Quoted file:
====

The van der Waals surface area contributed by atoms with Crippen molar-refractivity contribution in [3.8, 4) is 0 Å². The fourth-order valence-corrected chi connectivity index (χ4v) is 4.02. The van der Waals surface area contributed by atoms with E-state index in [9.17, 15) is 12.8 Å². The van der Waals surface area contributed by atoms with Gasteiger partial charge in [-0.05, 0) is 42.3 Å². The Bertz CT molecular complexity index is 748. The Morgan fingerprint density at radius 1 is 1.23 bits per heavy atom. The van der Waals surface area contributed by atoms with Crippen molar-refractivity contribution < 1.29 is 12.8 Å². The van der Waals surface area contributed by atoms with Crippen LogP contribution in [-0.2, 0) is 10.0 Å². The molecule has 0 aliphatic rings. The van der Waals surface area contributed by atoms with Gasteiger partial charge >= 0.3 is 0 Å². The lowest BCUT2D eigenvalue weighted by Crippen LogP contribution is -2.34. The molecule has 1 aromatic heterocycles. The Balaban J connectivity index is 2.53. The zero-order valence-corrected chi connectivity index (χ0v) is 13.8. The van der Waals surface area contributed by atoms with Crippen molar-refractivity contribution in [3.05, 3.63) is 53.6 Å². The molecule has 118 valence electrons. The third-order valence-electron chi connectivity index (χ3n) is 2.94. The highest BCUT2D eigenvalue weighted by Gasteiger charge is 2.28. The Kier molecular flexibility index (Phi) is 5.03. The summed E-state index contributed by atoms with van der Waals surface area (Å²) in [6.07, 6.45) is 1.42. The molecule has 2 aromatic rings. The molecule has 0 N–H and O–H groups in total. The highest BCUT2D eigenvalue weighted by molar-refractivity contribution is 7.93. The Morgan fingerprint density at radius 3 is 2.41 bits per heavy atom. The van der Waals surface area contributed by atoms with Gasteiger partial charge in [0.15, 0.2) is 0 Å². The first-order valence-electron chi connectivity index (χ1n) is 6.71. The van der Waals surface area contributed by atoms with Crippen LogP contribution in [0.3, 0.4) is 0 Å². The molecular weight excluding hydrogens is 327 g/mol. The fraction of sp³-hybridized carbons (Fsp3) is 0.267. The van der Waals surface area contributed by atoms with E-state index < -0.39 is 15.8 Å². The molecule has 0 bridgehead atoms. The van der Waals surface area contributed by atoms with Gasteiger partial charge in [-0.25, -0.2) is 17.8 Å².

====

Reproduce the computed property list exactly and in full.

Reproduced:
The van der Waals surface area contributed by atoms with Crippen molar-refractivity contribution in [3.8, 4) is 0 Å². The fourth-order valence-corrected chi connectivity index (χ4v) is 4.02. The van der Waals surface area contributed by atoms with E-state index in [9.17, 15) is 12.8 Å². The van der Waals surface area contributed by atoms with Gasteiger partial charge in [-0.05, 0) is 42.3 Å². The Bertz CT molecular complexity index is 748. The Morgan fingerprint density at radius 1 is 1.23 bits per heavy atom. The van der Waals surface area contributed by atoms with Crippen molar-refractivity contribution < 1.29 is 12.8 Å². The van der Waals surface area contributed by atoms with Crippen LogP contribution in [-0.2, 0) is 10.0 Å². The molecule has 0 aliphatic rings. The van der Waals surface area contributed by atoms with Gasteiger partial charge >= 0.3 is 0 Å². The lowest BCUT2D eigenvalue weighted by Crippen LogP contribution is -2.34. The molecule has 1 aromatic heterocycles. The Balaban J connectivity index is 2.53. The zero-order valence-corrected chi connectivity index (χ0v) is 13.8. The van der Waals surface area contributed by atoms with Crippen molar-refractivity contribution in [3.05, 3.63) is 53.6 Å². The molecule has 118 valence electrons. The third-order valence-electron chi connectivity index (χ3n) is 2.94. The highest BCUT2D eigenvalue weighted by Gasteiger charge is 2.28. The Kier molecular flexibility index (Phi) is 5.03. The summed E-state index contributed by atoms with van der Waals surface area (Å²) in [6.07, 6.45) is 1.42. The molecule has 2 aromatic rings. The molecule has 0 N–H and O–H groups in total. The highest BCUT2D eigenvalue weighted by molar-refractivity contribution is 7.93. The Morgan fingerprint density at radius 3 is 2.41 bits per heavy atom. The van der Waals surface area contributed by atoms with Gasteiger partial charge in [0.15, 0.2) is 0 Å². The first-order valence-electron chi connectivity index (χ1n) is 6.71. The van der Waals surface area contributed by atoms with Crippen LogP contribution in [0.3, 0.4) is 0 Å². The molecular weight excluding hydrogens is 327 g/mol. The fraction of sp³-hybridized carbons (Fsp3) is 0.267. The van der Waals surface area contributed by atoms with E-state index < -0.39 is 15.8 Å². The molecule has 0 bridgehead atoms. The van der Waals surface area contributed by atoms with Gasteiger partial charge in [-0.25, -0.2) is 17.8 Å².